Are you looking to make 2017 the year you finally start to earn some real recognition for your sports photography? It’s a great field to be in if you’re willing to put in the work and develop your skills over time. Here are 10 top tips for getting the best out of your efforts.
1) Know your sport
Don’t bother trying to get great pictures of a game you don’t fully understand. You’re more likely to catch the real crucial moments if you truly follow what’s happening, and understand what’s coming next. You have to be ready and in position before the action happens.
2) Use back-button focus
Auto-focus usually happens when you start to press down the shutter button. This is handy for most situations, but for intense sports action you might need more control. Try switching to the focus button on the back of your camera, if you have one.
3) Stop checking every photo
You might have picked up a habit known as “chimping”, which means checking every picture you take on the screen immediately after taking it. This can mean you miss a lot more great opportunities. If you missed the shot, that’s tough… finding out now won’t let you go back in time to catch it.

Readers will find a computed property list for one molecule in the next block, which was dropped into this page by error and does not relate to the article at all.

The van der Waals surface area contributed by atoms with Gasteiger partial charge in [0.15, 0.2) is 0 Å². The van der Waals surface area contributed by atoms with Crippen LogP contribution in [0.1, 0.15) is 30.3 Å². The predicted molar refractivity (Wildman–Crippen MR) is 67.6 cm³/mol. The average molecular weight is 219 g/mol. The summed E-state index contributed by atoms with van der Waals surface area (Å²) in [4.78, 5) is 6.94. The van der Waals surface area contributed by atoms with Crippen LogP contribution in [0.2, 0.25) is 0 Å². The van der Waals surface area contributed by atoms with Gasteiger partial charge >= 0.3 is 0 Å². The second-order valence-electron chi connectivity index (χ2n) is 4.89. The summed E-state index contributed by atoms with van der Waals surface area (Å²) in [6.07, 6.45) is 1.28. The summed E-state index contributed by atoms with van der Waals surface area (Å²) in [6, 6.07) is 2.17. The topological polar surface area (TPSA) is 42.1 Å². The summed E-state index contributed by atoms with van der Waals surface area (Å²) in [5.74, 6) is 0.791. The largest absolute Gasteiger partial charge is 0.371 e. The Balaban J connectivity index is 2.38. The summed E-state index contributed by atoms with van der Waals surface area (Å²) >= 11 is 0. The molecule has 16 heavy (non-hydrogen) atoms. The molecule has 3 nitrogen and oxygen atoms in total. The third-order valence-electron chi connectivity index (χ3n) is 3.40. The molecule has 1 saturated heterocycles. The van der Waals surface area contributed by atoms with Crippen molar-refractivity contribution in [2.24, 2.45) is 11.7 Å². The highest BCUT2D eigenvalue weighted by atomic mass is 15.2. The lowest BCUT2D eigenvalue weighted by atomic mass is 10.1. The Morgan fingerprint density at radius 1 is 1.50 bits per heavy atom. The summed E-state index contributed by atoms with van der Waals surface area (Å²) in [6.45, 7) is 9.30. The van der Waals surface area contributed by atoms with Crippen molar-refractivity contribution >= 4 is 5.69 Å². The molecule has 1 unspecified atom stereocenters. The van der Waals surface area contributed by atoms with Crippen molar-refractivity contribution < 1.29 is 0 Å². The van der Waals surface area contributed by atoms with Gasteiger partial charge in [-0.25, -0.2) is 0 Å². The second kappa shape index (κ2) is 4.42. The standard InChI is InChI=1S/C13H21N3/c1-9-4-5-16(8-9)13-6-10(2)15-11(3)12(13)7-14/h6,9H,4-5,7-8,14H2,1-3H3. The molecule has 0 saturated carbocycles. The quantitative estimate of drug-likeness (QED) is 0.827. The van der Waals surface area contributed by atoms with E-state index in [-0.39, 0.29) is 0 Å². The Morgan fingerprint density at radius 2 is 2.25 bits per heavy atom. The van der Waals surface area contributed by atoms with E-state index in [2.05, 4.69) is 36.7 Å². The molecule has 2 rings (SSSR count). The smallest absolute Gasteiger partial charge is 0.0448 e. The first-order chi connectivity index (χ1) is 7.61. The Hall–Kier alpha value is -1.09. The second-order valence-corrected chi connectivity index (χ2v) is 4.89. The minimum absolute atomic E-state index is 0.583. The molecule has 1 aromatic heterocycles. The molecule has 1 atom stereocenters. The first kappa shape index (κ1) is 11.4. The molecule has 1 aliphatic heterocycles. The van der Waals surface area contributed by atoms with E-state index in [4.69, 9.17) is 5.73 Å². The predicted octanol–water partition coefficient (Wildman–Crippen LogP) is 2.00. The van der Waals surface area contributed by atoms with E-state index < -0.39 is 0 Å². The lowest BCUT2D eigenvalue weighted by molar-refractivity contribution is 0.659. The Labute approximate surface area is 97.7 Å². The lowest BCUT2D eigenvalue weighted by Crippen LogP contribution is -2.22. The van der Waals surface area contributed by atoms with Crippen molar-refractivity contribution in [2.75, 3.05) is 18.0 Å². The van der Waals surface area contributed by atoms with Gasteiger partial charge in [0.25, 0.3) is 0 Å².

4) Get unusual angles
If you can show familiar action from a new angle, this adds a lot of depth to your sports photography. Get to a position that spectators and TV cameras rarely see, and you’ll be more likely to capture some amazing and unique images.
5) Storytelling is key
It doesn’t matter much how expensive your camera is, or even how technically knowledgeable you are, if you fail to tell a story with your photos. Capturing a narrative and conveying what’s really happening is the most important aspect of getting those truly memorable shots.
6) Keep shooting during breaks
When the action is paused or even at an end, this is when many sports players will finally let their emotions show, meaning you have some amazing photo opportunities. Moments of victory always come just after the whistle blows, so don’t miss out on these.
7) Faces are important
If you manage to capture a face in your shot, it will almost always help you tell that story more effectively. Having said that, it can sometimes be more important to catch the exact game-changing moment and sacrifice the visible reactions from the players.
8) Critique your own workspace
The only way you’ll really learn how to improve is to learn your own bad habits and iron them out. Everyone takes some bad pictures, so don’t be terrified to admit when you do.